A recent article confirmed to me something I was told about by a Special Forces sergeant major who once worked in Special Forces Detachment Korea. Today, people living in North Korea know what life is like in South Korea. In previous decades, North Koreans had been so brainwashed, they actually thought they were the lucky ones, living the good life while people in the South existed in squalor.

My contact related one story about a North Korean fisherman who was accidentally washed down river and by the time he emerged, discovered he was in South Korea. The South Koreans welcomed him, but the fisherman insisted he needed to be sent back home. He believed the lavish lifestyle he saw in the South was merely some type of trick, a propaganda ploy meant to deceive him. The South Koreans were shocked by this. The government even put him in a helicopter so he could see Seoul from the air with his own eyes, but he still didn’t believe it. In the end, it accommodated his request and sent him back to the North.

This level of brainwashing is only possible in the most Orwellian of states, and something increasingly impossible with modern communications technologies. Globalization has indeed made the world a smaller place. While the internet, or even electricity for that matter, may not be widespread in North Korea, other forms of electronic media are.

My contact told me people in North Korea love to watch bootleg copies of South Korean soap operas, which are technically illegal under North Korea’s draconian laws. But when the lights go out at night, many North Korean families gather around their television sets to watch the melodrama on smuggled DVDs.

According to the DailyNK.com:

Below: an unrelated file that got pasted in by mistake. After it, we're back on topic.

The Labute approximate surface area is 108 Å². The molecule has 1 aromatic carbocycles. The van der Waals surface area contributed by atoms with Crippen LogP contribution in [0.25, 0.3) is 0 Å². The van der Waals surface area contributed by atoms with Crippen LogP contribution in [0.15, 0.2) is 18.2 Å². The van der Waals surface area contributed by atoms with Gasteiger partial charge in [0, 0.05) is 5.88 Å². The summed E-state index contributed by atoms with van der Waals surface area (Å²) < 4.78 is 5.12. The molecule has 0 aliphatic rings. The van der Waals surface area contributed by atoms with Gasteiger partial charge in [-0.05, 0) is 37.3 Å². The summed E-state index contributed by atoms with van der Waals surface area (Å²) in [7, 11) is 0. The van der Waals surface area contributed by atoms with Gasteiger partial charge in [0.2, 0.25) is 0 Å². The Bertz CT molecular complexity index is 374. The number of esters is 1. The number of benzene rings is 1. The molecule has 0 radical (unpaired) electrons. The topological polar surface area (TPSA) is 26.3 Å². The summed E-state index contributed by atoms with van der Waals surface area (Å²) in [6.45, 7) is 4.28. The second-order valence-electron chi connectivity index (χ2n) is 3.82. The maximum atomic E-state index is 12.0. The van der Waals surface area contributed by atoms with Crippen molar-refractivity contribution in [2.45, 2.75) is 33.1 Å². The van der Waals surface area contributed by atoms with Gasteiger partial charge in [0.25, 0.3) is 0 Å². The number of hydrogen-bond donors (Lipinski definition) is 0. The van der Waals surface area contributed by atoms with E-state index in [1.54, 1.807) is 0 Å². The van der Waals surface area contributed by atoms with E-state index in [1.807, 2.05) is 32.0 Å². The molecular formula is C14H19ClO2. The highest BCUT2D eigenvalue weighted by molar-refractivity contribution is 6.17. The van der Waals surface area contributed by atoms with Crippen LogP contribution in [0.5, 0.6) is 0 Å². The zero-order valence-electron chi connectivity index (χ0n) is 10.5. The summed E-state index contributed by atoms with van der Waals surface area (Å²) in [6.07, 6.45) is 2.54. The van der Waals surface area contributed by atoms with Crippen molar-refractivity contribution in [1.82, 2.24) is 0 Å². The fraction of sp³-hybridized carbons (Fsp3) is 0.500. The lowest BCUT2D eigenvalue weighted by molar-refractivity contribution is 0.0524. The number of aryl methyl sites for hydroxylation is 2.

The North Korean authorities are focused on preventing the spread of foreign media throughout the country, but North Koreans continue to sidestep the crackdowns in order to watch South Korean dramas.  ‘Almost everyone watches foreign dramas, and they watch them repeatedly—10 to 20 times,’ said a South Hwanghae Province-based merchant. ‘The young and old watch dramas even if they’re not getting enough to eat.’ The source reported that the most popular South Korean dramas these days include: “The Three Musketeers,” “Autumn in My Heart” and “The Wang Family.” ‘People will hum the theme songs to these dramas without even knowing it sometimes,’ he said.”

Soap operas aren’t exactly the reality of life in the South, but they give people in the North a much more accurate vision of what life is like in the other half of their divided country than ever. With this truth increasingly exposed, it makes it far more possible for North Korea to eventually transition to a democracy. This presents an interesting opportunity for information dissemination.

For decades, American organizations like Voice of America and the Broadcasting Board of Governors participated in information sharing throughout parts of the world not necessarily friendly to the United States. One such endeavor saw American news clips burned onto DVDs and then smuggled into Cuba.